Friday’s Jobs Report was one of those mythical “Goldilocks” releases that bullish investors dream of, so let’s dig into our favorite deep tracks from the release:
#1: African American unemployment
- We have long argued (based on academic research) that this is a reliable indicator of major turning points in the US labor market. When African American joblessness begins to spike, broader measures of US unemployment increase in later months.
- September’s unemployment rate for this cohort remained at 5.5%, equal to last month’s reading. That is a record low back to 1972 (first data collected) and below last year’s 6.0% rate.
- African American labor force participation rose from last month’s 62.2% to 62.4%, the same as last year.
Conclusion: there is no sign of an impending deterioration in US labor market conditions based on the latest African American employment data.
#2: Workers with only a high school education
- 25% of the US workforce ended their formal education with a high school diploma. This is about that same as those workers with a 2-year college degree or who attended a 4-year program but did not graduate (26%). For reference, 41% of the domestic workforce has a 4-year degree (i.e. less than half).
- The unemployment rate for this cohort last month was 3.6%, the same as the last 2 months and equal to the all time record lows in Q3 1999.
- Participation rates for this group are stable at 57.8% last month, slightly higher than the average of the last 3 months (57.5%).
Conclusion: despite recent weakness in manufacturing, which disproportionately affects this cohort, unemployment rates for high school-educated workers remained unchanged last month.
#3: U-6 unemployment, the most comprehensive measure of US labor markets
- Last month’s reading was 6.9%, down from 7.5% a year ago and 7.1% for the prior 3 months.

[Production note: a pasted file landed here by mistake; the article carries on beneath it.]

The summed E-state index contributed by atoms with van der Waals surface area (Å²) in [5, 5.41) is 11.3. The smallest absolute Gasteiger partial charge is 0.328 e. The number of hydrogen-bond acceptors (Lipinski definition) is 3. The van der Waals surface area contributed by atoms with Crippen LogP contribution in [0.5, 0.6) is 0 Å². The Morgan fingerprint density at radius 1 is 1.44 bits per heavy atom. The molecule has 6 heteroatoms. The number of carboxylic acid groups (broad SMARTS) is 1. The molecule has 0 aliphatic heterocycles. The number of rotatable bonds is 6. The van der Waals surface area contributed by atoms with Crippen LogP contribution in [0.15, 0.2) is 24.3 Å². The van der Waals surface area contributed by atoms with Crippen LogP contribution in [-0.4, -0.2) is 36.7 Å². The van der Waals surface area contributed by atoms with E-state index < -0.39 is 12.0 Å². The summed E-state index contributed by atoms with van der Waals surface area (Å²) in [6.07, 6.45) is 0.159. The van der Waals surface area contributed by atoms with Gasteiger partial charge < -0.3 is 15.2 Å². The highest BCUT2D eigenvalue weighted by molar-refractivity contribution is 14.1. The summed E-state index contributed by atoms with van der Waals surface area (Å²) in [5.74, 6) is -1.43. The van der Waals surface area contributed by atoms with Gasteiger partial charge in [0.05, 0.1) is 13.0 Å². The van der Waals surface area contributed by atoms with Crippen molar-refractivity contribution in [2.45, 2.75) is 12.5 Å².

- September’s U-6 unemployment ties April 2000’s record low for this data set back to 1994 (first data collected).
Conclusion: it’s not just the headline unemployment number that is showing continued domestic labor market resilience.
#4: Labor Force Participation (LFP, the percent of Americans employed or looking for work)
- US LFP last month was 63.2%, the highest reading since January/February 2019.
- This increase is due to greater female LFP, with last month’s reading of 59.1% the highest since late 2012.
- Male LFP remains stagnant at 71.6%, similar to levels of the last 4 years.
Conclusion: last month’s record low unemployment came with rising LFP, a positive sign about the state of the US labor market.
#5: Wage growth
- Slower wage growth is a large part of what made Friday’s report so positive for markets, hungry as they are for another Fed rate cut.
- Average hourly earnings grew by an annual rate of 2.9% as compared to a prior 3-month average of 3.2%.
- Average weekly earnings also slipped from the trailing 3-month average of 2.8%, to 2.6%.
Conclusion: as we’ve highlighted in past notes, wage growth remains low in part because workers remain oddly reluctant to demand higher wages despite low unemployment rates. Our proof point: a 5-year history of US Google searches for “ask for a raise” and “get a raise”. Neither shows any real growth, perhaps a hangover from the Great Recession.
The Google Trends chart shows this:
Summing up: despite capital markets’ very real concerns about an impending US recession, nothing in Friday’s Jobs Report shows such an event is near at hand. We absolutely understand why these worries linger. But if we had told you a year ago that the US would be neck-deep in a trade war with China and global economic growth would be at a crawl, we doubt you would have pegged September unemployment at 3.5%. And yet, here we are.